“I thought he was going to kill me”: Migrants say return of Trump-era border policy will put asylum seekers in danger
A Cuban woman sent to Ciudad Juárez after seeking asylum in El Paso was raped as she waited for her U.S. court date. She worries more migrants could be victims of violence as the Biden administration revives the "remain in Mexico" program.
Hundreds of migrants accused of trespassing languish in Texas prisons. A county judge’s new approach might prolong their detention.
Despite a surge of arrests under Gov. Greg Abbott’s border security initiative, a Kinney County judge removed three judges who have been helping him hear the cases. The judges had been letting some of the migrants out after months in prison, and defense attorneys say the action is retaliatory.
The number of undocumented immigrants in detention centers has increased by more than 50% since Biden took office
A Texas construction worker who’s been locked up for 11 months is one of an increasing number of undocumented immigrants detained since Biden took office — despite the president’s instructions to prioritize more dangerous immigrants.
Coronavirus shuts down legal proceedings in latest misstep for Texas border crackdown
Migrants arrested under Gov. Greg Abbott’s border security push have been imprisoned for weeks or months waiting to appear before a judge. About 90 were finally to receive hearings this week, but court proceedings were canceled.
Among El Pasoans, Beto O’Rourke’s gubernatorial run excites loyal fans and revives longtime grudges
El Pasoans who have followed O’Rourke’s political career are excited about his run for governor. But his critics still remember his support of a development plan that could have displaced Mexican American residents from one of the city’s oldest barrios.
Congressional Democrats ask feds to investigate whether Texas migrant arrests violate constitutional rights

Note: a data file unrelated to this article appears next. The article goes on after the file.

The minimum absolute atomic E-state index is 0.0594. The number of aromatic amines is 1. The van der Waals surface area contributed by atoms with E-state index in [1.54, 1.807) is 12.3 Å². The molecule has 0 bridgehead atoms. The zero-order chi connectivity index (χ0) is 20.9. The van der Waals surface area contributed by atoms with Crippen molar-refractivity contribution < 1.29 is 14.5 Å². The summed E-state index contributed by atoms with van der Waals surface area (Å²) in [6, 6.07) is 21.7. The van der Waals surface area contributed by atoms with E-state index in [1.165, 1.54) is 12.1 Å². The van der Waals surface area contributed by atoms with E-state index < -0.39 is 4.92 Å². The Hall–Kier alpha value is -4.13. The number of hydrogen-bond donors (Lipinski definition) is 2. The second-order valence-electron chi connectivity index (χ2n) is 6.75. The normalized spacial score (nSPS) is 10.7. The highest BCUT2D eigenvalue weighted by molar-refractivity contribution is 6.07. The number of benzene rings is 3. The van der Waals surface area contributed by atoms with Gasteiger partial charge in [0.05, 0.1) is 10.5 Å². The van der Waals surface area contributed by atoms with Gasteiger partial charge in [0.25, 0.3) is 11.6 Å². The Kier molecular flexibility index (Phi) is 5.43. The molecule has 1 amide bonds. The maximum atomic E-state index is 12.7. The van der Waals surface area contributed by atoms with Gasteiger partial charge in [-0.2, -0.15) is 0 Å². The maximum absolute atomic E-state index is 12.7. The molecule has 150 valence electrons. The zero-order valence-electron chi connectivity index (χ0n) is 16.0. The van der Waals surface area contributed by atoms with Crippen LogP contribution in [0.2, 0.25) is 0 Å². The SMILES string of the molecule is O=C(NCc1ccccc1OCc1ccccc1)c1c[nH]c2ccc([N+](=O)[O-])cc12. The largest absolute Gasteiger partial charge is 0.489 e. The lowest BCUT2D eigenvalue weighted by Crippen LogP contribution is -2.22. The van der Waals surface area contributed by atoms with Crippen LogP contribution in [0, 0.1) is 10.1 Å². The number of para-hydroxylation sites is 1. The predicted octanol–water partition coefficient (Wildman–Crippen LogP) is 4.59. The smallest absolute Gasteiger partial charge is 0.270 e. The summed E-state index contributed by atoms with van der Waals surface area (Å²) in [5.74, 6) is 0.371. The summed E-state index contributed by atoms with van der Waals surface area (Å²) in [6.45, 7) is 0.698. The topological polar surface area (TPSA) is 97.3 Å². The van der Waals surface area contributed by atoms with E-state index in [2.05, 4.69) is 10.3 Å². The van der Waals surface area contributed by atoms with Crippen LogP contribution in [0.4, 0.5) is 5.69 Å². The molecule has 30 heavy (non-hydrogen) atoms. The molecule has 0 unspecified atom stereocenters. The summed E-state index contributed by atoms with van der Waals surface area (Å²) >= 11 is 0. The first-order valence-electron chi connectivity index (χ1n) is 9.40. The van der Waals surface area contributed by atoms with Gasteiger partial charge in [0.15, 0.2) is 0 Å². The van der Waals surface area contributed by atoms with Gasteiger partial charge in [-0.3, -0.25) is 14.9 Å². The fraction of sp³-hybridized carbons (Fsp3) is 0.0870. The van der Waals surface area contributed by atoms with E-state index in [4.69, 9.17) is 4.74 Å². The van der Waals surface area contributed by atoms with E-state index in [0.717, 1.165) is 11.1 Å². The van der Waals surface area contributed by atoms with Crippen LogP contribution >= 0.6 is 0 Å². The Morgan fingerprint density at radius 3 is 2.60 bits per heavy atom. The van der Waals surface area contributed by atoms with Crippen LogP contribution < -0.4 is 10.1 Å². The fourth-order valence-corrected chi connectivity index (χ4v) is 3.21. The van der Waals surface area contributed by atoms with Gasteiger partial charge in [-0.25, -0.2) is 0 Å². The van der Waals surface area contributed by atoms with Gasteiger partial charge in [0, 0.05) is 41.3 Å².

Under a Gov. Greg Abbott initiative, more than 1,600 migrants have been arrested for allegedly trespassing on private property after crossing the Texas-Mexico border. The arrests and subsequent imprisonment of the migrants have led to state law violations and constitutional concerns.
After months of store closures and layoffs, border businesses eager to welcome back Mexican customers Nov. 8
For 19 months, business owners along the Texas-Mexico border have seen a drastic drop in customers because of COVID-19 travel restrictions. With land borders scheduled to reopen Nov. 8, they are banking on a return to pre-pandemic sales.
Texas prosecutor drops charges after migrants claim they were marched to private property, then arrested for trespassing
The Texas Department of Public Safety and U.S. Border Patrol insist the 11 men, arrested under Gov. Greg Abbott’s border initiative, weren’t set up for trespassing charges. But a county attorney decided the case was too muddled to prosecute.
After delay, Texas to begin releasing migrants held in violation of state law under Gov. Greg Abbott’s border crackdown
The almost 250 detained men, whose immediate release was ordered three days ago, are expected to be turned over to federal authorities to be detained again, deported or freed in the United States while their cases are being resolved.